The Entrepreneur’s Guide to Composing Your Board

This post is for entrepreneurs as part of a series of observations and tips on building an effective board. This is Part 2. 

Some of the first—and most important—decisions you will make when raising venture capital involve negotiating the size and composition of your board. Typically, your board will consist of representatives from the holders of the common stock (i.e., founders), the holders of preferred stock (i.e., investors), the CEO, and one or more independent directors. In the early stage, usually the founders are the largest holders of common stock and will control the board seats for the common shareholders and the CEO.

Size of the board

For early stage companies, we suggest a small and “balanced” board consisting of no more than five members, with two representing the common shareholders (including the CEO seat), two from the preferred investors, and one independent director recommended by the founders. Often it makes sense to avoid rushing to appoint the independent director, instead waiting until you can define the ideal candidate. It’s important to take the time to find someone passionate about your business and willing to leverage his network and expertise on your behalf. If the amount of capital you are raising is relatively small, or structured as a convertible note, it is becoming common to reduce the size of the board to three members composed of two common representatives and only one investor, a practice we generally support.

Meeting frequency

In an early stage venture-backed company, you actually need only a few meetings each year to meet your fiduciary and governance obligations. Indeed, most official board business is limited to operating matters such as approving the annual operating plan, issuing employee options, or larger events such as authorizing funding, partnership agreements, or acquisitions. Most of the time spent in board meetings, therefore, ends up devoted to discussing the company’s performance and strategy.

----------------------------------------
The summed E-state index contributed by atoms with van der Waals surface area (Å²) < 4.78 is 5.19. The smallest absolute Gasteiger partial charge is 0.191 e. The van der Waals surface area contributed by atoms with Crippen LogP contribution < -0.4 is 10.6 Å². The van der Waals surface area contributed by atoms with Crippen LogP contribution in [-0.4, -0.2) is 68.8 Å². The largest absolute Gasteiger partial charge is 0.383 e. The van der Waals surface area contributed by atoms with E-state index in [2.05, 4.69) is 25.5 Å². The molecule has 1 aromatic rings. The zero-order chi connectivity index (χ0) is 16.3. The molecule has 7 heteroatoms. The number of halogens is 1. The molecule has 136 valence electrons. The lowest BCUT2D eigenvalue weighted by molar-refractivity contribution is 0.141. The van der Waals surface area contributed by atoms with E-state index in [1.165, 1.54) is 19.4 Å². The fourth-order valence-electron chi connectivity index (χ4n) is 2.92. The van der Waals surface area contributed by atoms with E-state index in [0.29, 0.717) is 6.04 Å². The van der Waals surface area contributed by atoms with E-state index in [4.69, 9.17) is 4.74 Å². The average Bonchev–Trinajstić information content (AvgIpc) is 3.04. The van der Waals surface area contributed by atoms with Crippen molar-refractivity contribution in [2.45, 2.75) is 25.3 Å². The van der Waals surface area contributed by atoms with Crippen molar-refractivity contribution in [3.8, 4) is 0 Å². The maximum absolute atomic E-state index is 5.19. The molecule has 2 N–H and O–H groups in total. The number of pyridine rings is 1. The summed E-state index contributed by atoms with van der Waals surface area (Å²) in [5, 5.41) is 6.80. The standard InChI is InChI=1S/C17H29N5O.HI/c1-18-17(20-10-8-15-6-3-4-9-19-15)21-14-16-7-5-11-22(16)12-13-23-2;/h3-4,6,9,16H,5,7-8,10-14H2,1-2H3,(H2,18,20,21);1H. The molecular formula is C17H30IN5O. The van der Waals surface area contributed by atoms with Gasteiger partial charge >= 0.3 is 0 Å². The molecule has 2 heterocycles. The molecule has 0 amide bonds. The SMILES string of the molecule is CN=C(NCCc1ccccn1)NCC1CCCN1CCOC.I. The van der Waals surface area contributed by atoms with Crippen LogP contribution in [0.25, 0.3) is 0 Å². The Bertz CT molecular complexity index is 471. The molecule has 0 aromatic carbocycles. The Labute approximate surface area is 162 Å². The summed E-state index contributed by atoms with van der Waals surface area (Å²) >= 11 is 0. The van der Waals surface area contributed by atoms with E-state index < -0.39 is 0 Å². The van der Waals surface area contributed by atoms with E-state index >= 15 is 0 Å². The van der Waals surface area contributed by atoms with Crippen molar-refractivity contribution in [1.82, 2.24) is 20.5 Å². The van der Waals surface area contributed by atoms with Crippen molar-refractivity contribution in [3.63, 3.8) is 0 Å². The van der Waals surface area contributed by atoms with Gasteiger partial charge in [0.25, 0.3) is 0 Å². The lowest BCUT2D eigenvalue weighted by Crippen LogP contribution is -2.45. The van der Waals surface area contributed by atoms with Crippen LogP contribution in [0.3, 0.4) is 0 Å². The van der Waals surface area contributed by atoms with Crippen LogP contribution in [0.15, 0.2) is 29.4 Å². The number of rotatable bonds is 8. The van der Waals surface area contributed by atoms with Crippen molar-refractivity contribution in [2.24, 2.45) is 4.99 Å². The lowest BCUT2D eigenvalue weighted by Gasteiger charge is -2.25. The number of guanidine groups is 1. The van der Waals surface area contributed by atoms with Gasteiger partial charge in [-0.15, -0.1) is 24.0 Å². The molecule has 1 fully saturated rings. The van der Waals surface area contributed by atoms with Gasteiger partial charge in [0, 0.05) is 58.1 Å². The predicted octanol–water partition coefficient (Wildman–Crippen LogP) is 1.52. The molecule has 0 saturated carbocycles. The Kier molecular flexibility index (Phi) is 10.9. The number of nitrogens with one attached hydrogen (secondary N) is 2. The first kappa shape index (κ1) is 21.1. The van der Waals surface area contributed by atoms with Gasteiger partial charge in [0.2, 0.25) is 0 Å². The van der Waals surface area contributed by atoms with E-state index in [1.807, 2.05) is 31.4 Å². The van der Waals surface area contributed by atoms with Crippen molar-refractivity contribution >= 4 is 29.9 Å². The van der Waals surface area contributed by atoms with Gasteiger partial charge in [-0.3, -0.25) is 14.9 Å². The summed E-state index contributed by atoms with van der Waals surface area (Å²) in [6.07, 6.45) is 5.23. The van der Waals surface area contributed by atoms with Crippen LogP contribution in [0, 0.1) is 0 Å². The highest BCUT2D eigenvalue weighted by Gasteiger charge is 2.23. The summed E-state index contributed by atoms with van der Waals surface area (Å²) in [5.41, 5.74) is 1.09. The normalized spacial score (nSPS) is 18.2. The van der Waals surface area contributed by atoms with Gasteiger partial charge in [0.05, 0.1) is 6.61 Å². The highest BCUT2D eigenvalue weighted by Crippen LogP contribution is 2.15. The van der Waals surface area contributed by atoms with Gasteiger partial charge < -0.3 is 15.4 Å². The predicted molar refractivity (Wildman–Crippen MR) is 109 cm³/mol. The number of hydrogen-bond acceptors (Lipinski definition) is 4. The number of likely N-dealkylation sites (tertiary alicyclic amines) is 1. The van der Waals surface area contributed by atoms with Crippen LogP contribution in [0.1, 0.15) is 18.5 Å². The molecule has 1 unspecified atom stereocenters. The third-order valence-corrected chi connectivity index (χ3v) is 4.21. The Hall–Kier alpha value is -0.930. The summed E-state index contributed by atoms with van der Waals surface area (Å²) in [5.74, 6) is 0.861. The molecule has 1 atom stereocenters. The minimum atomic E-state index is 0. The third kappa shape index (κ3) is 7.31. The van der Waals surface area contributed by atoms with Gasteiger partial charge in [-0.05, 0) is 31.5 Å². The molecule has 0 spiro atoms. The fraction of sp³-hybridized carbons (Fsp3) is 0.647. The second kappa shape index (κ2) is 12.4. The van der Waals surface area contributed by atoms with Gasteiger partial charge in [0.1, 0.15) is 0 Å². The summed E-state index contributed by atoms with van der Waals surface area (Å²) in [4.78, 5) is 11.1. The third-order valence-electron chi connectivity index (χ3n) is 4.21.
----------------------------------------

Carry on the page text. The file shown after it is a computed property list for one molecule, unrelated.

The communication conundrum

Herein lies a trap: Management and investors alike begin to rely on the board meeting as the preferred method of communicating with one another, and the meeting devolves into a parade of scripted departmental updates and forced strategy sessions, all crammed into a three-to-four-hour window. Moreover, a board meeting is arguably the worst venue for productive conversation, and too much time is spent looking in the rearview mirror while too little time is focused on teasing out key problems and opportunities. The group dynamic of a board often reduces conversations to the least common denominator, inhibiting an efficient and productive transfer of ideas.

For this reason, we prefer to spend most of the time working with management outside the board meeting, in a series of informal, and often open-ended, get-togethers.

The next area of consideration is what to expect from your investor directors, which is the topic of the following post in this series. Stay tuned!